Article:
Gerrard’s transfer saga, winning momentum & Fowler’s return – Liverpool find their spine in 2005/06

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Liverpool headed into the 2005/06 season as the champions of Europe and secured a further two pieces of silverware, whilst top-flight action returned a third-place finish.

Rafa Benitez’s Reds were the hunted as the new campaign started following their incredible comeback in Istanbul.

The squad had outperformed all expectation in 2004/05 and there was an obvious lack in depth of quality, and while the cheque book remained conservative the spine of the side was vitally reinforced.

What followed domestically was a record points haul for a third-place team in the Premier League, while an FA Cup and a UEFA Super Cup were added to the trophy cabinet – and the youth side added the club’s second FA Youth Cup.

Benitez, in his second season at the helm, oversaw his chargers net 57 goals in the Premier League with 12 players etching their name onto the scoresheet over the course of the season.

Rotations in and out of the squad were a common sight throughout the off-season, with eight arrivals and 13 departures, which included members of the Champions League-winning squad in Vladimir Smicer, Igor Biscan and Milan Baros.

After the highs of Istanbul, the 2005/06 season was one of progress for the Reds – although it did not exactly feel like that in the summer.

 

Gerrard blinks first in Chelsea transfer tussle

BIRMINGHAM, ENGLAND - SATURDAY FEBRUARY 12th 2005: Liverpool's captain Steven Gerrard walks off the pitch dejected after losing 2-0 to Birmingham during the Premiership match at St. Andrews (Pic by David Rawcliffe/Propaganda)

On Tuesday, July 5 2005, Gerrard handed in a transfer request at the club he had joined at eight years of age, having only captained his side to the European Cup six weeks earlier.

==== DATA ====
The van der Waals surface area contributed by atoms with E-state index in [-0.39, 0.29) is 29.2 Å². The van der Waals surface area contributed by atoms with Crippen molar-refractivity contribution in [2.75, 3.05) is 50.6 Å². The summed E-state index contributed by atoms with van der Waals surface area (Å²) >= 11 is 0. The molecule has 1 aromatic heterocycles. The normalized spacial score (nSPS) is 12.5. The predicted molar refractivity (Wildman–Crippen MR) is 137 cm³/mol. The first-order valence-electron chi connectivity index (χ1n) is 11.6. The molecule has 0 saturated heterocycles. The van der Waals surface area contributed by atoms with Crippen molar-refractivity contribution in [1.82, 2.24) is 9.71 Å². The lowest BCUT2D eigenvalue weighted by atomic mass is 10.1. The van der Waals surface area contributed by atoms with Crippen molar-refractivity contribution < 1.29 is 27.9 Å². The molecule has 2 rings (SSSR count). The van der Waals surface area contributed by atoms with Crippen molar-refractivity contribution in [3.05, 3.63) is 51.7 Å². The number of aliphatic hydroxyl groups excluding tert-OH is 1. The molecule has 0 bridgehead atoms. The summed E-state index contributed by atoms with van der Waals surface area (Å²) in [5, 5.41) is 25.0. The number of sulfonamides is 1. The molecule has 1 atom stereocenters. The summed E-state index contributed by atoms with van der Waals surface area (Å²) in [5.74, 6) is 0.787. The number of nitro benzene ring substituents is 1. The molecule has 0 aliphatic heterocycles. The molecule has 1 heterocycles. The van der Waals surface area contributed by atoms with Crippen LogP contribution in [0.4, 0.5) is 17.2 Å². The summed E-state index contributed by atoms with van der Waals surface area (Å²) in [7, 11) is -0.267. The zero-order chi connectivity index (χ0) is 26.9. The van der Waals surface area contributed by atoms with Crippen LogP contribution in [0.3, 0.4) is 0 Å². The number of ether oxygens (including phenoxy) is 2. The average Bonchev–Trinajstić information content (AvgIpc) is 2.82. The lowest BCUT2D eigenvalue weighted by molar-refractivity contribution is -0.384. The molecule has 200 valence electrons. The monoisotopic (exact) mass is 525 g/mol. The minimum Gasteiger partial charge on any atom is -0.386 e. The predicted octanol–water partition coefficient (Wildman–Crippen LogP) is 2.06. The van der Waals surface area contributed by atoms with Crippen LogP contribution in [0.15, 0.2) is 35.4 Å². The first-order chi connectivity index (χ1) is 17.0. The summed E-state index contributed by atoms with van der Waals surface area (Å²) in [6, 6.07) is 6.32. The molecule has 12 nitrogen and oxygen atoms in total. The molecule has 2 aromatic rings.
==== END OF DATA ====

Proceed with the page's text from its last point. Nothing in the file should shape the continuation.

It sent shockwaves through Reds around the world, with an intense wave of emotion flooding all those who could bear to think about Liverpool without their inspirational captain.

The pursuit of success which had not felt within consistent reach at Anfield led to Gerrard’s temptation to make the move to Stamford Bridge – in addition to that of a feeling that Liverpool were not showing as much love as they ought to have.

It was messy for all parties involved and as the ticking time bomb moved closer to zero, Gerrard blinked first and at the eleventh hour made the decision to sign a new contract with the Reds as the realisation that the pleasure from just one trophy with Liverpool would outweigh a handful elsewhere made itself known.

The weight was off everyone’s shoulders and Gerrard pushed on as though nothing had ever happened.

He scored 10 league goals and 23 across all competitions to end the season as top goalscorer, with his volleyed effort against Chelsea and a classic drive through Newcastle’s defence topping the bunch in the top-flight.

But there is no doubt that his stunning long-range effort in the FA Cup final took the crown as his best in 2005/06.

 

A new spine emerges

CARDIFF, WALES - SATURDAY, MAY 13th, 2006: Liverpool's goakeeper Jose Reina celebrates saving the last penalty shot from West Ham United's Anton Ferdinand to win the FA Cup during the FA Cup Final at the Millennium Stadium. (Pic by Jason Roberts/Propaganda)

With Gerrard still very much an integral member of the side, Liverpool looked to address their soft underbelly in the transfer market.

There was a clear vision in mind as Pepe Reina, Momo Sissoko and Peter Crouch were added in the summer, with Liverpool’s limited budget restricting the speed at which Benitez was able to see it come to fruition.